John Smith, 14, gets a hug on Wednesday, Feb. 4, 2015, at Cardinal Glennon Children's Medical Center from his attending nurse, Nikisha Thebeau. Smith and his mother, Joyce Smith, were leaving the hospital after his recovery and discharge. Photo by J.B. Forbes, email@example.com
John Smith, 14, looks at wounds that have almost healed after his near-death experience from falling through the ice at Lake Sainte Louise in St. Charles County on Martin Luther King Day. Smith, shown at Cardinal Glennon Children's Medical Center on Wednesday, Feb. 4, 2015, was waiting to be discharged. Next to him is his mother, Joyce Smith. Photo by J.B. Forbes, firstname.lastname@example.org
John Smith, 14, walks out Cardinal Glennon Children's Medical Center with his pastor, Jason Noble, on Wednesday, Feb. 4, 2015. Smith was discharged after recovering from his near-drowning experience in Lake Sainte Louise on Martin Luther King Day. Photo by J.B. Forbes, email@example.com
Editor's note: On Jan. 19, 2015, 14-year-old St. Charles boy John Smith fell through the ice on Lake Sainte Louise and was underwater for 15 minutes. Four years later, the story of his recovery after his heart stopped beating for 43 minutes has been made into a movie, "Breakthrough," premiering this April. The trailer is now playing in area theaters.
Here is a look back at our original reporting on that story.
A teen who nearly drowned at Lake Sainte Louise walked out of the hospital Wednesday on his own.
The amount of time John had been without a pulse combined with his blood’s pH level, which was below the range where Sutterer had seen anyone survive, were too much, he said. It would be only a matter of hours or days before he would die, Sutterer said he thought.
Once John was stabilized he was airlifted to Cardinal Glennon Children’s Medical Center in St. Louis.
Jason Noble, lead pastor of the Smiths’ church, First Assembly Church in St. Peters, said after John arrived five pastors gathered in his room to pray.
That’s when, Noble said, he saw a vision of two angels in the room and lights over John’s head.
“What I believe is that God was putting his brain back together again, almost rewiring it,” Noble said. “I know that sounds strange, but as soon as it happened, John’s shoulders came off the bed, his eyes opened, and he grabbed my hand. I knew at that point that God was going to pull him through.”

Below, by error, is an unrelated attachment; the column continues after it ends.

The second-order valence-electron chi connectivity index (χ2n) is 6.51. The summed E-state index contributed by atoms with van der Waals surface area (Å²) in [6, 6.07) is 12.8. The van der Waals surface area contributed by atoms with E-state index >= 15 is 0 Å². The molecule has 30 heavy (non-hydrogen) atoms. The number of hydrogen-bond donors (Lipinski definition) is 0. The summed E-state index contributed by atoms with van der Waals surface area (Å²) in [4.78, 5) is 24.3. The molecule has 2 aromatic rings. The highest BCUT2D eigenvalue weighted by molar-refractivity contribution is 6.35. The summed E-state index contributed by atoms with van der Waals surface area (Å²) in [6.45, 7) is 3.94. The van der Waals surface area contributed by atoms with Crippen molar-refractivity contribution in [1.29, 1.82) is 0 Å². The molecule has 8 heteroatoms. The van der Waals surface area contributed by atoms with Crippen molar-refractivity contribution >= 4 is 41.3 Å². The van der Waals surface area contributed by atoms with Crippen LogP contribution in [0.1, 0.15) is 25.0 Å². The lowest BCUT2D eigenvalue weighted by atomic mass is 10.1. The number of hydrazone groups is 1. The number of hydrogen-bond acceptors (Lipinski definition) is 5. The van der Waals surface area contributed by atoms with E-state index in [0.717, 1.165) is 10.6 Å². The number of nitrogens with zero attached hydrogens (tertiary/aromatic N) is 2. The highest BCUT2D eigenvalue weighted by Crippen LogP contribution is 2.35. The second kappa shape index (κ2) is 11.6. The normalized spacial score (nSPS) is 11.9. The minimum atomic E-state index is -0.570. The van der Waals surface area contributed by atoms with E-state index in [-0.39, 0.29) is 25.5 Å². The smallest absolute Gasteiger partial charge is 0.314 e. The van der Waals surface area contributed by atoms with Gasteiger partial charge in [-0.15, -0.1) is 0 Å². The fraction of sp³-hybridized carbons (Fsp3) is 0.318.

By the next day, John was giving his friends and family the thumbs-up sign, although he remained on a ventilator for eight more days.
John said he and another boy had spent the night at a classmate’s home in Lake Saint Louis the night before the accident because they were off that Monday for Martin Luther King Day.
He remembers nothing about the accident. Pictures of the trio posing on the ice just before they fell through have brought back only bits and pieces of that day. The other teens were not seriously injured.
John was adopted from Guatemala by Joyce and Brian Smith when he was five months old. Brian Smith had been on several mission trips to Latin America to build schools for children, and after one trip, he asked Joyce if she would consider adopting a child. The couple, both on their second marriages, have three grown sons between them.
John gets good grades at Living Word Christian School, where his favorite subject is Earth sciences, and he loves basketball.
“When he’s not playing it, he’s watching it on TV with his dad,” Joyce Smith said.
At 5-foot-3, John is short even for a point guard, but according to his mom, he “burns up the court.”
John seems to have no lasting effects from his near-fatal experience. He has some scrapes on his arms, legs and neck from the jagged edges of the ice, and his hands are sore, but not sore enough to keep him from texting his friends.
When John got out of the hospital, he was heading for a meal of steak and chicken tenders at his favorite restaurant — O’Charley’s. His aunt was planning to bring over a chocolate raspberry cheesecake. John is hoping to gain back the 20 pounds he’s lost since the accident.
He was looking forward to getting some sleep, too.
“This bed is awful, and I’m not eating hospital food any more,” he said.
He is facing several weeks of outpatient physical therapy.
Joyce Smith said she had been overwhelmed by the support and prayers her family received during the past two weeks.
“In a world where it seems like all you hear is bad news, I’ve seen that people really do care, and they really love one another, and they are willing to reach out and help,” she said.
She said she believed that through John’s amazing recovery, God was sending a message of love.
“I believe every word of that,” John said. “I don’t always agree with my mom, but this time I definitely do.”